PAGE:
I recently joined a new cycling club, and the club gets a few requests to respond to the media about our interests in the sport. Over the weekend I was asked to consider and briefly write about the benefits of being a member of a cycling club for a feature on a sports website. Here’s the essence of what I submitted:

The people I rode with on Saturday think a good cycling club should be an encouraging place to be, and it should be a nurturing place to be. For example – when we are out for a ride, we regroup often, to wait for the slowest group member, we don’t leave people behind.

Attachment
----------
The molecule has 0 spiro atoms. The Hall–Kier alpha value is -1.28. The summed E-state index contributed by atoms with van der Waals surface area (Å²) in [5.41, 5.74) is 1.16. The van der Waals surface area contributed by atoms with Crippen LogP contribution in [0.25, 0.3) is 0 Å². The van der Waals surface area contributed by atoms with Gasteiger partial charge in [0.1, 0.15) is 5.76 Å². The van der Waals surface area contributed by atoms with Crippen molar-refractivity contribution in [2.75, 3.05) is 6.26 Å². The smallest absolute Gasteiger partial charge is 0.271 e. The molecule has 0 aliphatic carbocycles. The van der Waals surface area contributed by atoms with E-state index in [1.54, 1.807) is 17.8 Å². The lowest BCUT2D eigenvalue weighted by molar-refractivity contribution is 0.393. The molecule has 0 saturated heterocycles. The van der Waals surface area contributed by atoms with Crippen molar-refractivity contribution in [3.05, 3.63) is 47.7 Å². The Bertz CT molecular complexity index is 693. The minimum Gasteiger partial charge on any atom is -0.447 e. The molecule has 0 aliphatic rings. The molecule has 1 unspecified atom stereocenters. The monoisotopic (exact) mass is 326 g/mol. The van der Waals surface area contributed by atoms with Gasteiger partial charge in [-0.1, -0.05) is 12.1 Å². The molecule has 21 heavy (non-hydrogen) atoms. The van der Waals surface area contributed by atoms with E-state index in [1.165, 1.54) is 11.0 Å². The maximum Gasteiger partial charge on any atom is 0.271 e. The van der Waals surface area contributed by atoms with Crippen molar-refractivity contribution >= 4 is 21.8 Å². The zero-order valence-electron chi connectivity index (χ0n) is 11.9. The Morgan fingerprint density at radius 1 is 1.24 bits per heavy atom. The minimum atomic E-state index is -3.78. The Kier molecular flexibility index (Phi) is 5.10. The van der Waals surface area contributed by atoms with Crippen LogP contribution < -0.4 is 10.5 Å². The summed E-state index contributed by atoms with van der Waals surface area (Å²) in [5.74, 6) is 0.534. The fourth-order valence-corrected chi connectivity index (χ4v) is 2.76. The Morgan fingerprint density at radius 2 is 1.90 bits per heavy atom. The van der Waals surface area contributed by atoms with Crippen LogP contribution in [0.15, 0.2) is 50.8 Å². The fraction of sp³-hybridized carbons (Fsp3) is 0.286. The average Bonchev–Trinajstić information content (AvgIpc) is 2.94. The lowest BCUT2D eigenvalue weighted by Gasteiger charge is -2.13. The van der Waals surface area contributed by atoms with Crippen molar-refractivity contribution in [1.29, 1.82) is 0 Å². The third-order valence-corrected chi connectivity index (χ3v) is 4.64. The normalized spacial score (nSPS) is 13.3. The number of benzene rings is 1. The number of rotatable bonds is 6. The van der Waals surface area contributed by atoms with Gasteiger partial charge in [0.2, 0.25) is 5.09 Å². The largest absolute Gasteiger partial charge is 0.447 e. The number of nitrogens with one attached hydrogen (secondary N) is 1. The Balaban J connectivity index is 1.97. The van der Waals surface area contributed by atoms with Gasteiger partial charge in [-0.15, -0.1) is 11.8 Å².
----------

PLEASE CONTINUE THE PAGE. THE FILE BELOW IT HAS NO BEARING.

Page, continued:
Variety is important, so we try and encourage different people to lead rides to different places. We have a few members in our club with an excellent knowledge of great places to ride, so we perhaps are a little spoiled for choice, but we think there’s nothing more boring than cycling to and from the same place every week – so mix it up.

We enjoy a lot of laughs when we’re out together – our sense of humour isn’t for everyone but we think spending time together should be good fun, so don’t take yourselves too seriously.

These brief thoughts – by themselves they aren’t the magic ingredients for great work. Unlike Gallup I don’t profess to have found the answer, or even twelve answers for that matter – and if there is such a thing as culture at work, I think it would be helpful if it were nurturing, varied and fun – among other things. How about you?

photo credit : Jlhopgood